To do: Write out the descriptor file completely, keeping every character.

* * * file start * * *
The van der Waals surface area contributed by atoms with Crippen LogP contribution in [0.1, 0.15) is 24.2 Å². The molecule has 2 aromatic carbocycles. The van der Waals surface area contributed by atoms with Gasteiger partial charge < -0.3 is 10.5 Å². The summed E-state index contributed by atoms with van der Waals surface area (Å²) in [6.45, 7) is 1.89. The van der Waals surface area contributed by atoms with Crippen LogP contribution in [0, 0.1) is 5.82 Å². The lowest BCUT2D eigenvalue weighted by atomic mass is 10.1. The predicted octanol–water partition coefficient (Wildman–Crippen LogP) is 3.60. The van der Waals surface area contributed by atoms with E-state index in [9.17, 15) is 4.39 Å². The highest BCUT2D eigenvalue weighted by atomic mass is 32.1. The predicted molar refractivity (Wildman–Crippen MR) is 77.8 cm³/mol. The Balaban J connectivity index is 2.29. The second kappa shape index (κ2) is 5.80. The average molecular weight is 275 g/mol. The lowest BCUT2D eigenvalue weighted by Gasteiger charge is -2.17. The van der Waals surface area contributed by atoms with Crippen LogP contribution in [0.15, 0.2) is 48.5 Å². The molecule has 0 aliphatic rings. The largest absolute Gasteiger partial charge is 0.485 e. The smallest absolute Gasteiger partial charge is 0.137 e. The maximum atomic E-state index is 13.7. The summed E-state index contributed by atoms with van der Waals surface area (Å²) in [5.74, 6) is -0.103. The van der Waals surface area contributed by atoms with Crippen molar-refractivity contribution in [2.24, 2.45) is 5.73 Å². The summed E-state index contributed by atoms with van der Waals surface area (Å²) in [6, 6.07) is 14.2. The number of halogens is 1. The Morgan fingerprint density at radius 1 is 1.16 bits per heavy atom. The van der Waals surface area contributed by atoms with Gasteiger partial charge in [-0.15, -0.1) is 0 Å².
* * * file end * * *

The van der Waals surface area contributed by atoms with Crippen LogP contribution in [0.1, 0.15) is 24.2 Å². The molecule has 2 aromatic carbocycles. The van der Waals surface area contributed by atoms with Gasteiger partial charge < -0.3 is 10.5 Å². The summed E-state index contributed by atoms with van der Waals surface area (Å²) in [6.45, 7) is 1.89. The van der Waals surface area contributed by atoms with Crippen LogP contribution in [0, 0.1) is 5.82 Å². The lowest BCUT2D eigenvalue weighted by atomic mass is 10.1. The predicted octanol–water partition coefficient (Wildman–Crippen LogP) is 3.60. The van der Waals surface area contributed by atoms with E-state index in [9.17, 15) is 4.39 Å². The highest BCUT2D eigenvalue weighted by atomic mass is 32.1. The predicted molar refractivity (Wildman–Crippen MR) is 77.8 cm³/mol. The Balaban J connectivity index is 2.29. The second kappa shape index (κ2) is 5.80. The average molecular weight is 275 g/mol. The lowest BCUT2D eigenvalue weighted by Gasteiger charge is -2.17. The van der Waals surface area contributed by atoms with Crippen LogP contribution in [0.15, 0.2) is 48.5 Å². The molecule has 0 aliphatic rings. The largest absolute Gasteiger partial charge is 0.485 e. The smallest absolute Gasteiger partial charge is 0.137 e. The maximum atomic E-state index is 13.7. The summed E-state index contributed by atoms with van der Waals surface area (Å²) in [5.74, 6) is -0.103. The van der Waals surface area contributed by atoms with Crippen molar-refractivity contribution in [2.24, 2.45) is 5.73 Å². The summed E-state index contributed by atoms with van der Waals surface area (Å²) in [6, 6.07) is 14.2. The number of halogens is 1. The Morgan fingerprint density at radius 1 is 1.16 bits per heavy atom. The van der Waals surface area contributed by atoms with Gasteiger partial charge in [-0.15, -0.1) is 0 Å².